ACTRIMS 2023: NMOSD affects 3 times more women than men in US
Black women have the highest disease prevalence, health records show
The annual prevalence of neuromyelitis optica spectrum disorder (NMOSD) in the U.S. is considerably higher than previously estimated, affecting about nine out of every 100,000 people, according to a study that analyzed 2021 electronic health records.
The data also showed that the disease is more than twice as common among Black Americans than in white Americans, and around three times more common in women than men.
The findings were shared at the Americas Committee for Treatment and Research in Multiple Sclerosis (ACTRIMS) Forum 2023, held Feb. 23-25 in San Diego and virtually, in the poster “Estimating the Prevalence of Neuromyelitis Optica Spectrum Disorder Using 28.7 Million Electronic Health Records from the United States.”
‘This rare disease affects all populations’
NMOSD is a rare autoimmune disease, in which the immune system mistakenly attacks nervous system cells, mainly resulting in inflammation of the optic nerve — which sends and receives signals from the eye — and the spinal cord. This leads to vision and movement problems.
“This rare disease affects all populations; unfortunately, the burden of NMOSD in the U.S. has been poorly characterized,” the researchers wrote.
The only estimate of the prevalence of NMOSD in the U.S. comes from a study done in Olmstead County, Minnesota. That study estimated that, in 2011, the autoimmune disease affected about four out of every 100,000 white residents and 13 out of every 100,000 Black residents.
This knowledge gap “impedes efforts to define the needs of persons with NMOSD in the U.S. healthcare systems, determine suitable diversity estimates for clinical trial recruitment, and estimate numbers of individuals who may benefit from the available and novel therapies,” the researchers wrote.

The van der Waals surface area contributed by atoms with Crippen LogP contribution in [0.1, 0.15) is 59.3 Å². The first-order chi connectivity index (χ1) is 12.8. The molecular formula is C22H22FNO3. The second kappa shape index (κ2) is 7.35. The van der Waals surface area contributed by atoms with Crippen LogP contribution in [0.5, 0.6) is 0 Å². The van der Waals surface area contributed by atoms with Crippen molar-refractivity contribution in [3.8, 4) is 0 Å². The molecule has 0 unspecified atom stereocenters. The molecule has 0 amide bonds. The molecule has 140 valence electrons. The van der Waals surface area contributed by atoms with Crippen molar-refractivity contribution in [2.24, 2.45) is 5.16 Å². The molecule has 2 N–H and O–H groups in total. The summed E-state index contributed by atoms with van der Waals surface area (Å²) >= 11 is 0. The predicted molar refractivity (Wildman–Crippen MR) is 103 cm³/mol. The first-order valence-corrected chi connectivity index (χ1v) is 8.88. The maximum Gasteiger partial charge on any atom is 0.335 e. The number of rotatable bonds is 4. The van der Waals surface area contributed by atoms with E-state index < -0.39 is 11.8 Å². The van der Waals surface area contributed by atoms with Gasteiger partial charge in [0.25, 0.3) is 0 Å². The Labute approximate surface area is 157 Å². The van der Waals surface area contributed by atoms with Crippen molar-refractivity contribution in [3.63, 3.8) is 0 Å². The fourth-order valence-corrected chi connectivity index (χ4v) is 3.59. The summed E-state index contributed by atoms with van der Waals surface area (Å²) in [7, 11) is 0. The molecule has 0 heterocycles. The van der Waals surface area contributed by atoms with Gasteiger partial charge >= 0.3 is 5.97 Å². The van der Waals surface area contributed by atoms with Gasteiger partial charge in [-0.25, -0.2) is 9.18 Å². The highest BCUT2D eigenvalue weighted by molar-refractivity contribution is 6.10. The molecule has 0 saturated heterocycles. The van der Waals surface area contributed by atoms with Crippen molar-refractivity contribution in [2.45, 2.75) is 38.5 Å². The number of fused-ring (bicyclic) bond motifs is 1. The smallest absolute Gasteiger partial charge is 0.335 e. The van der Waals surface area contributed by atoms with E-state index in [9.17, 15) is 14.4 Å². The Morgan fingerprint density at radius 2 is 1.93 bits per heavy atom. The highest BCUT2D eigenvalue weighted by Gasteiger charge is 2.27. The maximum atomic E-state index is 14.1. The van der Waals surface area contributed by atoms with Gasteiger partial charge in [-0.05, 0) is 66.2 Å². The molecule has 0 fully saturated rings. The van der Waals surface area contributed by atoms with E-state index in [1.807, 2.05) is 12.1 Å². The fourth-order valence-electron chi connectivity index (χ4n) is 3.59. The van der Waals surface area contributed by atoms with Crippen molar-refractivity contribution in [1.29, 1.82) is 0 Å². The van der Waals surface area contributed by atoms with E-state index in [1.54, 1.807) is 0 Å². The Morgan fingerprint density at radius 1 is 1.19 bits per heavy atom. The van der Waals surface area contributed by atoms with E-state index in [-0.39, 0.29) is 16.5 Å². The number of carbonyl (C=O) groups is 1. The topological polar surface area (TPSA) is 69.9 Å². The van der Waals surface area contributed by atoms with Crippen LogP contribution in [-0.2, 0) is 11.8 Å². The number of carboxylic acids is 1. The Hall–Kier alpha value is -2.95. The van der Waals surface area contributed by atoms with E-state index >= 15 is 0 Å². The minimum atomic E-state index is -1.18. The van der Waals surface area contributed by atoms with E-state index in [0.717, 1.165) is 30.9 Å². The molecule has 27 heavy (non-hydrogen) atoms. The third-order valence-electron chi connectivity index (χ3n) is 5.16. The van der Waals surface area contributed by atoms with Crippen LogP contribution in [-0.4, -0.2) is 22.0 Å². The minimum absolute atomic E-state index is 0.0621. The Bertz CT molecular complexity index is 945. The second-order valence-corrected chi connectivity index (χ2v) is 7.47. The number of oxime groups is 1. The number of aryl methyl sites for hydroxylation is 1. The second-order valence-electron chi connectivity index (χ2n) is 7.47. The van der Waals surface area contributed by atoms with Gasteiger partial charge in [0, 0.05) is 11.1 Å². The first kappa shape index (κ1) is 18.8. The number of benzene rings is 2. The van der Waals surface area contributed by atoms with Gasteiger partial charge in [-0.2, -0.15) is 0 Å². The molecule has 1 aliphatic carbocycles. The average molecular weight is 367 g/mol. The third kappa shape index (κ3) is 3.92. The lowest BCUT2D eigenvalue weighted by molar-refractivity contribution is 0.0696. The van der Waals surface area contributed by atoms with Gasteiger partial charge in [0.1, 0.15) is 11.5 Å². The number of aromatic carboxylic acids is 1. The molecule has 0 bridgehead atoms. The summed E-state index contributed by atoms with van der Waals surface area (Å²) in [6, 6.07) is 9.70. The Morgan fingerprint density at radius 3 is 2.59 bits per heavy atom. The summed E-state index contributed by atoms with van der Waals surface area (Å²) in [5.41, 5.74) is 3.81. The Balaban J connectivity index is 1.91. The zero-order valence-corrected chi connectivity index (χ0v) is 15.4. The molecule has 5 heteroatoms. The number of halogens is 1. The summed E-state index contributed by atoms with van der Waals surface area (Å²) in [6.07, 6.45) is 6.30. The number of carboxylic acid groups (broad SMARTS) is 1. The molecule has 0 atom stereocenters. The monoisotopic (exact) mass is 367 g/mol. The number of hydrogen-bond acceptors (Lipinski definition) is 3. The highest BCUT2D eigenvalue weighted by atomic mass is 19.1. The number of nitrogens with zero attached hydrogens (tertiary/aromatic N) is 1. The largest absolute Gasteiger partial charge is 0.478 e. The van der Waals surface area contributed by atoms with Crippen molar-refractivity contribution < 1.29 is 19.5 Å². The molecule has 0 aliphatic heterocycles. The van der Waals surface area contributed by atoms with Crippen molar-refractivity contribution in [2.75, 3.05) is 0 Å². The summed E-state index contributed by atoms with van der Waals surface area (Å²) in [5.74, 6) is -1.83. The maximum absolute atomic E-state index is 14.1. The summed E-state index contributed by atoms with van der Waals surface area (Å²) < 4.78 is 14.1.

Women are disproportionately affected by NMOSD …, particularly Black women who had the highest prevalence across all ages.
To obtain an updated estimate of NMOSD’s prevalence in the country, including by age, sex, and race, researchers at the Cleveland Clinic Foundation and Case Western Reserve University, in Cleveland, analyzed 2021 data from the TriNetX Research Network. This is a private claims database that collects electronic healthcare records from 55 U.S. healthcare organizations. In 2021, the TriNetX Research Network contained information on nearly 29 million people.
Results showed that NMOSD affected 9.1 out of every 100,000 people in the overall population — a prevalence that was “substantially higher than prior estimates,” the researchers wrote.
The disease’s prevalence varied according to race and sex. The prevalence of NMOSD was about 17 out of every 100,000 Black Americans, more than twice as high as for white Americans, at 7.3 out of every 100,000 people.
Rates of NMOSD were also about 30% higher for Asian Americans compared with their white counterparts, estimated at 10 out of every 100,000 people.
Highest prevalence of NMOSD found in people 40-44 years old
NMOSD was also about three times more common among women than in men (12.6 vs. 4.6 out of every 100,000 people). Within racial groups, the most pronounced prevalence difference in terms of sex was among Black Americans, with women being four times more affected than men.
Among women, NMOSD’s prevalence was greatest in Black Americans at 24.8 out of every 100,000 people, followed by Asian Americans at 14 of 100,000 people, and white Americans at 9.5 per 100,000. Group differences relative to white Americans were statistically significant.
NMOSD rates were 31% significantly higher for Black men compared with white men (5.9 vs. 4.5 per 100,000 people), though there was no significant difference between white and Asian men (4.9 per 100,000).
In addition, people ages 40-44 years had the highest prevalence of NMOSD, at 22.1 per 100,000 in women and 8.2 per 100,000 in men.
These findings highlight that “women are disproportionately affected by NMOSD …, particularly Black women who had the highest prevalence across all ages,” the researchers wrote.